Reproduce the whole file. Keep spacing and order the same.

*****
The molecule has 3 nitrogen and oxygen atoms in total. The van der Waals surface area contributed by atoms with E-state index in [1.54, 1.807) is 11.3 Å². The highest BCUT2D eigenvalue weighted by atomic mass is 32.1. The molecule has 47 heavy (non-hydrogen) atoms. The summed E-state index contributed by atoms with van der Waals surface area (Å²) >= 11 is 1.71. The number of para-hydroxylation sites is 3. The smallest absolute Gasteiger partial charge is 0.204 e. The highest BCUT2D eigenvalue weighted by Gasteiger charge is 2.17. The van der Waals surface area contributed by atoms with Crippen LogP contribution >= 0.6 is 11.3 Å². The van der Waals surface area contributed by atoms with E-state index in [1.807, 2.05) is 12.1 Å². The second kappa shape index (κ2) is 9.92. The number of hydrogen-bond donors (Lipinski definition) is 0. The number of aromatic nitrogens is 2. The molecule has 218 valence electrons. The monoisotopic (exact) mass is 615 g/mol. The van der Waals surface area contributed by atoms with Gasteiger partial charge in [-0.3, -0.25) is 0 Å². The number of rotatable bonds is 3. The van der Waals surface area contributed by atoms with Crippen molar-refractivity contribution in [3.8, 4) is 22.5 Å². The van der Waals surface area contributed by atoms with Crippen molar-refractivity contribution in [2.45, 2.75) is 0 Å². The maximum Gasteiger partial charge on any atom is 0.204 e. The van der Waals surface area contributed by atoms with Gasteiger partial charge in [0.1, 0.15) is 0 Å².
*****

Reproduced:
The molecule has 3 nitrogen and oxygen atoms in total. The van der Waals surface area contributed by atoms with E-state index in [1.54, 1.807) is 11.3 Å². The highest BCUT2D eigenvalue weighted by atomic mass is 32.1. The molecule has 47 heavy (non-hydrogen) atoms. The summed E-state index contributed by atoms with van der Waals surface area (Å²) >= 11 is 1.71. The number of para-hydroxylation sites is 3. The smallest absolute Gasteiger partial charge is 0.204 e. The highest BCUT2D eigenvalue weighted by Gasteiger charge is 2.17. The van der Waals surface area contributed by atoms with Crippen LogP contribution >= 0.6 is 11.3 Å². The van der Waals surface area contributed by atoms with E-state index in [1.807, 2.05) is 12.1 Å². The second kappa shape index (κ2) is 9.92. The number of hydrogen-bond donors (Lipinski definition) is 0. The number of aromatic nitrogens is 2. The molecule has 218 valence electrons. The monoisotopic (exact) mass is 615 g/mol. The van der Waals surface area contributed by atoms with Gasteiger partial charge in [-0.3, -0.25) is 0 Å². The number of rotatable bonds is 3. The van der Waals surface area contributed by atoms with Crippen molar-refractivity contribution in [3.8, 4) is 22.5 Å². The van der Waals surface area contributed by atoms with Crippen molar-refractivity contribution in [2.45, 2.75) is 0 Å². The maximum Gasteiger partial charge on any atom is 0.204 e. The van der Waals surface area contributed by atoms with Gasteiger partial charge in [0.1, 0.15) is 0 Å².